Artist Elliott Puckette’s Beautiful Rebellion Unfolds at Paul Kasmin

Cait Munro

Photography by Stephen Kent Johnson

Elliott Puckette
Elliott Puckette in her DUMBO studio. Produced by Michael Reynolds.

Elliott Puckette isn’t afraid to make art that is beautiful. This may seem obvious at first, but for an artist that came of age during a time when painting was a dirty word and the cool kids at Cooper Union—where Puckette received her BFA in 1989—were making mostly politically charged, heavily theoretical works, it’s a subtle act of rebellion.

“I think people are still afraid of making something beautiful,” says Puckette. “There always has to be something kind of nasty or edgy about it to be taken seriously. I just don’t really subscribe to that.”

Often described using words like delicate and ethereal, Puckette’s paintings draw from the aesthetics of calligraphy and reveal an obsession with the many possibilities of the line. Her solo show at Paul Kasmin Gallery features new works created using abstract wire maquettes that she fashions herself and then translates to the canvas. The idea, says Puckette, is to lose a degree of control by forming an intermediary between herself and the paint.

“Some of them feel very fragile, like an old lady’s handwriting, sort of wobbling,” describes Puckette of the finished product.

Elliott Puckette

Based in New York, Puckette has been represented by Kasmin since 1993, making her relationship with the gallery one of its longest. After arriving in the city in 1985, she met Kasmin—then a young photography dealer—through her ex-husband. She occasionally helped out at the gallery doing inventory while in art school and struck up a fast friendship with the dealer. Several years later, he saw her work and asked her to do a show.

Kasmin eventually morphed into a powerhouse dealer with a star- studded roster and three large spaces in Chelsea. Yet Edith Dicconson, a gallery director who has worked with Puckette for six years, still describes her as “one of the backbones of the gallery.”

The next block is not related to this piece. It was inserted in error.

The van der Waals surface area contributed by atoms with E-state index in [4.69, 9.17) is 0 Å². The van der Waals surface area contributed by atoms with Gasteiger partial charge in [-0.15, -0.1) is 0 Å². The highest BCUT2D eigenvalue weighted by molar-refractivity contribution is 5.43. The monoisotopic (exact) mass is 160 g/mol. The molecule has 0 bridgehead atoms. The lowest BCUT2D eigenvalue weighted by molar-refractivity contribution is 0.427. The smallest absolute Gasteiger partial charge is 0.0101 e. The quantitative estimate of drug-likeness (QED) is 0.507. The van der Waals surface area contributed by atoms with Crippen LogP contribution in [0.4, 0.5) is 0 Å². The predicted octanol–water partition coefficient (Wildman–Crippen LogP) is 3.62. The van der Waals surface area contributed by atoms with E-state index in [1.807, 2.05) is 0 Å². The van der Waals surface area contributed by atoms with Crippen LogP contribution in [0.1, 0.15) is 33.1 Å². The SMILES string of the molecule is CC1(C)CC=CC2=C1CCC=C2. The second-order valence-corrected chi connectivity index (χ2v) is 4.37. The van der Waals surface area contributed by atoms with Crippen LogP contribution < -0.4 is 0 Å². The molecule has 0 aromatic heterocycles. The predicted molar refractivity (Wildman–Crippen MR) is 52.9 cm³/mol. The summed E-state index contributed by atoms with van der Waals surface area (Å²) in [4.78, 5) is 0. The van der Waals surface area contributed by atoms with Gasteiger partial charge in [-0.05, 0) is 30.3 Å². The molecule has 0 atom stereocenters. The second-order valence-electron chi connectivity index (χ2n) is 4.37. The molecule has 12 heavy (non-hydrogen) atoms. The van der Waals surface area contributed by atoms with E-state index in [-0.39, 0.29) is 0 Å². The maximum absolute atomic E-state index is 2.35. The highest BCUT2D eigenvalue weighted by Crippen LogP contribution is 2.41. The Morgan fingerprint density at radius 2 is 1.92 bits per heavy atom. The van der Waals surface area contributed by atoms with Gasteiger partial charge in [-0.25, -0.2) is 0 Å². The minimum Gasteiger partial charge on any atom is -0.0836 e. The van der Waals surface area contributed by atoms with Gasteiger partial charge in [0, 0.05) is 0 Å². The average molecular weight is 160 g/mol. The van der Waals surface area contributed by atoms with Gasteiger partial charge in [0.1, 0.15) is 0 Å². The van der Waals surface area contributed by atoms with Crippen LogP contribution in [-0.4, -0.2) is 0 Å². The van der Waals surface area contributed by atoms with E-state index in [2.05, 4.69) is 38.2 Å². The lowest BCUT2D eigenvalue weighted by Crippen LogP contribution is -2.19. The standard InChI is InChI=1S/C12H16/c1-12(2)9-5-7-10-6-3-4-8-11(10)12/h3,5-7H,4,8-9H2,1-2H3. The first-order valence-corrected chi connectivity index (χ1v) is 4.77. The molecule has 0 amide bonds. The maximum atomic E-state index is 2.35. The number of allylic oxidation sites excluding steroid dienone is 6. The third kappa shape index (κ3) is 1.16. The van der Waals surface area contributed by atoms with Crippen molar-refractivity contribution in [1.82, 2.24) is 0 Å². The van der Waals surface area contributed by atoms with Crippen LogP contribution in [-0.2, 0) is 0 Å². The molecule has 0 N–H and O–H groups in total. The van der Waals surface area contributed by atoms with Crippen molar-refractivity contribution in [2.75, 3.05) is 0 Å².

"I think people are still afraid of making something beautiful. There always has to be something kind of nasty or edgy about it to be taken seriously. I just don’t really subscribe to that."

Dicconson is also quick to note the depth of Puckette’s artistic evolution. After years of painting abstractions that traced a single line and were, according to Puckette, “finished when the snake did its tail,” she debuted the so-called wire pictures at the gallery in 2014, marking a stark departure from her previous way of working. Whereas earlier work was heavily influenced by the free-wheeling nature of Surrealism, Puckette’s new paintings feel at once more considered and more explosive. The forms depicted on her canvases look less like snakes than intricate mazes with many possible roads and little opportunity for exit.

“It’s a huge change and shift for Elliott and how her process evolves out of herself,” says Dicconson. “It’s a big hurdle for her, and the effects have been fantastic. Her growth has been really great because of it.”
While Puckette’s own artistic practice has matured, those heady years of the downtown art scene still aren’t far from her mind. In fact, she sees some of that spirit beginning to re-emerge today, despite the gentrification.

“There were these naked painted ladies going around to all these gallery openings the other night and I just thought, ‘This is so great!’ Just like it was back in the day,” she says with a laugh. “I mean, it has changed so much, but you still get these little glimmers.”